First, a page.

As you can see, many programming decisions are quite subjective. I know some people can get very passionate about declaring their own stance as the rule of the law. But most programming choices are subjective. The computer doesn't really care. Yes, there are conventions that are agreed upon by most people. But if YOU don't think the convention fits you and your team, there's nothing wrong to go against the grain. I think the more important thing is consistency. If you pick a rule, stick with it. This will make it easier for other people in your team to quickly understand your code.

I think it's fantastic people when people have discussions with such passion. My favorite is the always on-going debate of tabs versus space πŸ˜‚ -- that's always fun to see the passion each side takes πŸ”₯. As long as we approach these discussions with respect and empathy, I think it's great to have these debates. However, with the absence of respect and empathy, these discussions can become toxic. And when that happens, it's not just not fun, it can be scary. People will then tune out and not participate. And we WANT people to participate, it's how we achieve better and more creative solutions.

So the next time you jump into a discussion, let we all assume positive intent, be respectful of disagreeing point of views, and deploy empathy. I think those will result in more constructive and much more fun discussions πŸ’›

# Do you really need Lodash?

For a tiny application, I wouldn't even bother with Lodash. I typically use it for larger applications. If you're just having lunch with a friend, would you really bring along your suitcase? I would say a purse or small bag should be plenty. Of course, there are exceptions! And what those exceptions are will really depend on your situation and the person to know best is YOU! So do what works for you. My default is always to start with less and when reality tells you otherwise, then layer up πŸ‘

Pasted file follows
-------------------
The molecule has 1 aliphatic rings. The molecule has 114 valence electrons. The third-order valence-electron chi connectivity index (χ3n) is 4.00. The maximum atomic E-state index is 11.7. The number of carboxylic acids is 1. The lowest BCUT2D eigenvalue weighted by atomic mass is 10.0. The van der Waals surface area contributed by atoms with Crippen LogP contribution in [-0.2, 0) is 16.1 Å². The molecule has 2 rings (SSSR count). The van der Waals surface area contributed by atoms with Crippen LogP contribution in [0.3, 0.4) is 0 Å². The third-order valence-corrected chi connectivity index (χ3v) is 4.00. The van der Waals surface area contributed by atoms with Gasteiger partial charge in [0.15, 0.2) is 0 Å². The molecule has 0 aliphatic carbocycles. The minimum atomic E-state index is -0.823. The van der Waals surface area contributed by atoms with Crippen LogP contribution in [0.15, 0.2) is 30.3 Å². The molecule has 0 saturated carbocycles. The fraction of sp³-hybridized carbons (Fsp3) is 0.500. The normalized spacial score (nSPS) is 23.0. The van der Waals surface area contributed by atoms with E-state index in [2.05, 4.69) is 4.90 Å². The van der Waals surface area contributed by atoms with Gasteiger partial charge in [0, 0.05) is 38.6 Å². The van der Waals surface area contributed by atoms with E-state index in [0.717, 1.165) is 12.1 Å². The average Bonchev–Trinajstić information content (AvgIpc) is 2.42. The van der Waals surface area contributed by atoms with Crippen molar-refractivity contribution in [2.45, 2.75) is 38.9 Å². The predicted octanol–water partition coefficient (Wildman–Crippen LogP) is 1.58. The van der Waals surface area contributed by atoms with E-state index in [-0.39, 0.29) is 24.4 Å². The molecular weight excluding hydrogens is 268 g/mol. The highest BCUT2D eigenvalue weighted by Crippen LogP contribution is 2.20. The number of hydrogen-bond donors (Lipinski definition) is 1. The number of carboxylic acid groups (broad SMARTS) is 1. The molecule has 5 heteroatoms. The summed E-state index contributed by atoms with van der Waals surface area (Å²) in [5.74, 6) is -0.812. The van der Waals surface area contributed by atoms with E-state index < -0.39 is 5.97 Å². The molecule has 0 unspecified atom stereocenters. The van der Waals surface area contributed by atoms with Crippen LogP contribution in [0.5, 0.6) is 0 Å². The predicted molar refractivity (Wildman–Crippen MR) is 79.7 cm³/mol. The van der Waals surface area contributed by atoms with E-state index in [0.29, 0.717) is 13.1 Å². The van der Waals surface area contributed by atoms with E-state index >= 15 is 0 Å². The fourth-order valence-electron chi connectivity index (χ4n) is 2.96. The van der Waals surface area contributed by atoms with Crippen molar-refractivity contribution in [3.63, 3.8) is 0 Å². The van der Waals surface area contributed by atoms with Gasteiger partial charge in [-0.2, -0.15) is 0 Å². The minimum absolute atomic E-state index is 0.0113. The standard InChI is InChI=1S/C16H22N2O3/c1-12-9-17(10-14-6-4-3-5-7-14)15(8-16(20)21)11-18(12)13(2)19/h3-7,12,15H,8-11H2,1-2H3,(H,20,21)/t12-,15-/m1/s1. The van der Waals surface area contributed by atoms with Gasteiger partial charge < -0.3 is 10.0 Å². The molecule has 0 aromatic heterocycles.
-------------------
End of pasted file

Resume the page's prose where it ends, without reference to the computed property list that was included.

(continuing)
# You don't need Lodash

With that lovely preface of asking yourself if you really need Lodash, let me further cement my case and point you to this lovely repo πŸ‘‰ You Don't Need Lodash. With modern JavaScript, you can do so much natively. And au natural is always the way to go πŸ˜†

Here are 3 examples:

# Filter

const array = [1, 2, 3, 4, 5];

// Lodash
_.filter(array, value => value > 3);

// βœ… Vanilla
array.filter(value => value > 3);

# Flatten

const array = [1, [2, [3, [4]], 5]];
// Lodash

// βœ… Vanilla

# EndWith

// Lodash
_.endsWith('abc', 'c');

// βœ… Vanilla

# Conclusion

LOL, this article was about using Lodash yet in the latter half I spend it arguing you against using it. Such is life, am I right πŸ˜‚ JavaScript has really evolved so much since its inception. There are so many more native functions that make programming in it so much more convenient. And having a good grasp of vanilla or native JavaScript is way better for your career than being proficient in using Lodash. But don't be afraid to use Lodash. There are some really useful functions that prevent you from wasting your time to re-invent the wheel. This means you can spend more time building your app than worrying about building the tools.

My rule of thumb is always to start with plain vanilla JavaScript and when you have exhausted it, then bring in Lodash. One of my favorite quotes -- "How would you know? Reality will tell you" πŸ˜„

# Resources